HBO has shaped the landscape of modern television with multiple masterpieces, ranging from The Sopranos to The Wire. In many ways, HBO has set the standards for excellent storytelling through the unique medium of television. One such show is often ranked among those critically acclaimed gems, but it has failed to impress one of the most influential filmmakers of our time – Quentin Tarantino.
True Detective has been renewed for several seasons, but none of the subsequent episodes captures the philosophical dread and meditative existentialism of the first season, starring the likes of Woody Harrelson and Matthew McConaughey, among others. Structured as a neo-noir crime thriller, True Detective is a sprawling exploration of the hidden recesses of the human psyche and the depths of human depravity.
In an interview, show creator, Nic Pizzolatto, said: “I’ve always been one of those people affected by my surroundings. I think of the landscape as the third lead in True Detective… I certainly have crime fiction authors I love, but I am not a genre guy. I pushed myself into the crime genre because I like a plot. Most of my artistic obsessions—time, memory, character, the unknowability of our lives—that all fits very nicely under sort of existentialism of crime fiction embraced by noir.”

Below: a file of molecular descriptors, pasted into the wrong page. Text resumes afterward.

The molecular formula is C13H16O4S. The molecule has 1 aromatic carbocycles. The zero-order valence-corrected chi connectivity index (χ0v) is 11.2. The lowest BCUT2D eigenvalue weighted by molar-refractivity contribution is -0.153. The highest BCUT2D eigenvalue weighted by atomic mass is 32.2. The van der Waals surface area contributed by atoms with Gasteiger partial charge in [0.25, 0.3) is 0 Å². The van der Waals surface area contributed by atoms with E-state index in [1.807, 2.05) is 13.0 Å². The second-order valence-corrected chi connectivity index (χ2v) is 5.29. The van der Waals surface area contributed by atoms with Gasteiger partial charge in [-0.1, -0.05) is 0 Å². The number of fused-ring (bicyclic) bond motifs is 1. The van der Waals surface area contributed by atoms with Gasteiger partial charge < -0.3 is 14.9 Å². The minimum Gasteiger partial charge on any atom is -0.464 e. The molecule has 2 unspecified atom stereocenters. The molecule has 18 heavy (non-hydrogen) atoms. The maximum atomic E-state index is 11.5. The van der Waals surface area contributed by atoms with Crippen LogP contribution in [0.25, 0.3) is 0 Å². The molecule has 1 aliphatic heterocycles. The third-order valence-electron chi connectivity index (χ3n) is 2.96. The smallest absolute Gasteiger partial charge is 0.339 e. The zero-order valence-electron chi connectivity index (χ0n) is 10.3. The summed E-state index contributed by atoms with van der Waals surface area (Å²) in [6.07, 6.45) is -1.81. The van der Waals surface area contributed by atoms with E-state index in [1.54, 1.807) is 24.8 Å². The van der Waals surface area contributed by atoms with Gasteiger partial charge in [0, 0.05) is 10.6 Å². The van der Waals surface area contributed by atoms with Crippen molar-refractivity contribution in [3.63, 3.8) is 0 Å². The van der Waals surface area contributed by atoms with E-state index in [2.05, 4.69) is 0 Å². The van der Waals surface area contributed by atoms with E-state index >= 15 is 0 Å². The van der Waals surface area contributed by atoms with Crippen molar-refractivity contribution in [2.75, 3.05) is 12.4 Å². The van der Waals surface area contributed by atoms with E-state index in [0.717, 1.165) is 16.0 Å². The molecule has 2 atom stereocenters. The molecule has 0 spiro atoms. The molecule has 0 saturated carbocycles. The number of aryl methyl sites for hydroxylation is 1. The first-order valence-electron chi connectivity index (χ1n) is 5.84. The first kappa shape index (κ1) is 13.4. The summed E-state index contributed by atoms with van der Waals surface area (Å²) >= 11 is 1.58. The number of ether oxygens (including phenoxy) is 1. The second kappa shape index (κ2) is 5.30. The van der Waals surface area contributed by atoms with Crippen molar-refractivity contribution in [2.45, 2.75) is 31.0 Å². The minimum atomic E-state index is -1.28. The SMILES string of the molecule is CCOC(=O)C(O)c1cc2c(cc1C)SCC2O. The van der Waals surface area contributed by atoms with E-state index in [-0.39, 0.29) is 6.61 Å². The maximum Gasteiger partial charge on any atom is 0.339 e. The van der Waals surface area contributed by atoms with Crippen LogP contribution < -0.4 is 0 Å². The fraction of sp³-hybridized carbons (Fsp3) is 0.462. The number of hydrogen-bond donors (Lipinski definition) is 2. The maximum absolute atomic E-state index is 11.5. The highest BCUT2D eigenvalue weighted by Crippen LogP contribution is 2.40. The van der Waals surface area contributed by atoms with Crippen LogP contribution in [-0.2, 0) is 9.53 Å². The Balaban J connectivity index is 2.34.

Adding, “I just like a good story. Fundamentally, I am always concerned about character, and I think you see that in True Detective. I am not interested in serial killers and I am not in some competition to see who can come up with the most disgusting serial killer. I am just concerned about the humanism of these characters locked in this situation. And if you are going to trade in realistic plots, the ones that feature some form of criminality are the ones that are easiest for me to latch onto.”
Contrary to the popular opinion as well as the critical consensus, Tarantino stated that he wasn’t interested in the premise of True Detective. While he enjoyed shows like How I Met Your Mother and The Newsroom, the veteran filmmaker expressed his visceral hatred for the presentation as well as the core of the show’s material.
He commented: “I tried to watch the first episode of season one, and I didn’t get into it at all. I thought it was really boring. And season two looks awful. Just the trailer—all these handsome actors trying to not be handsome and walking around looking like the weight of the world is on their shoulders. It’s so serious, and they’re so tortured, trying to look miserable with their moustaches and grungy clothes.”